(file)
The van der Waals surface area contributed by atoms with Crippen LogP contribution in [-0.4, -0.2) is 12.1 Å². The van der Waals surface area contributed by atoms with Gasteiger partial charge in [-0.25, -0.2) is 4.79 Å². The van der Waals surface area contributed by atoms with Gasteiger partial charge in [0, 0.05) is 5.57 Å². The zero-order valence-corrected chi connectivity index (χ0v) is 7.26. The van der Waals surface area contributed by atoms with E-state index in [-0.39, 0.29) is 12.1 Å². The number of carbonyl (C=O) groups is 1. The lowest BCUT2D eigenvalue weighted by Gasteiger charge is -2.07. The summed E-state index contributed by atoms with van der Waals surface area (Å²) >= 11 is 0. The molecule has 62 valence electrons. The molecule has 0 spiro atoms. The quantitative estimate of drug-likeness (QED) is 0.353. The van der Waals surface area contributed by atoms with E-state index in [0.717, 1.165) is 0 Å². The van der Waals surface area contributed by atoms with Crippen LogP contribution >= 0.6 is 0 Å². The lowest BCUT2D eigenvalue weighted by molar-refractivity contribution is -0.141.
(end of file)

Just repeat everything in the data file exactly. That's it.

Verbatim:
The van der Waals surface area contributed by atoms with Crippen LogP contribution in [-0.4, -0.2) is 12.1 Å². The van der Waals surface area contributed by atoms with Gasteiger partial charge in [-0.25, -0.2) is 4.79 Å². The van der Waals surface area contributed by atoms with Gasteiger partial charge in [0, 0.05) is 5.57 Å². The zero-order valence-corrected chi connectivity index (χ0v) is 7.26. The van der Waals surface area contributed by atoms with E-state index in [-0.39, 0.29) is 12.1 Å². The number of carbonyl (C=O) groups is 1. The lowest BCUT2D eigenvalue weighted by Gasteiger charge is -2.07. The summed E-state index contributed by atoms with van der Waals surface area (Å²) >= 11 is 0. The molecule has 62 valence electrons. The molecule has 0 spiro atoms. The quantitative estimate of drug-likeness (QED) is 0.353. The van der Waals surface area contributed by atoms with E-state index in [0.717, 1.165) is 0 Å². The van der Waals surface area contributed by atoms with Crippen LogP contribution >= 0.6 is 0 Å². The lowest BCUT2D eigenvalue weighted by molar-refractivity contribution is -0.141.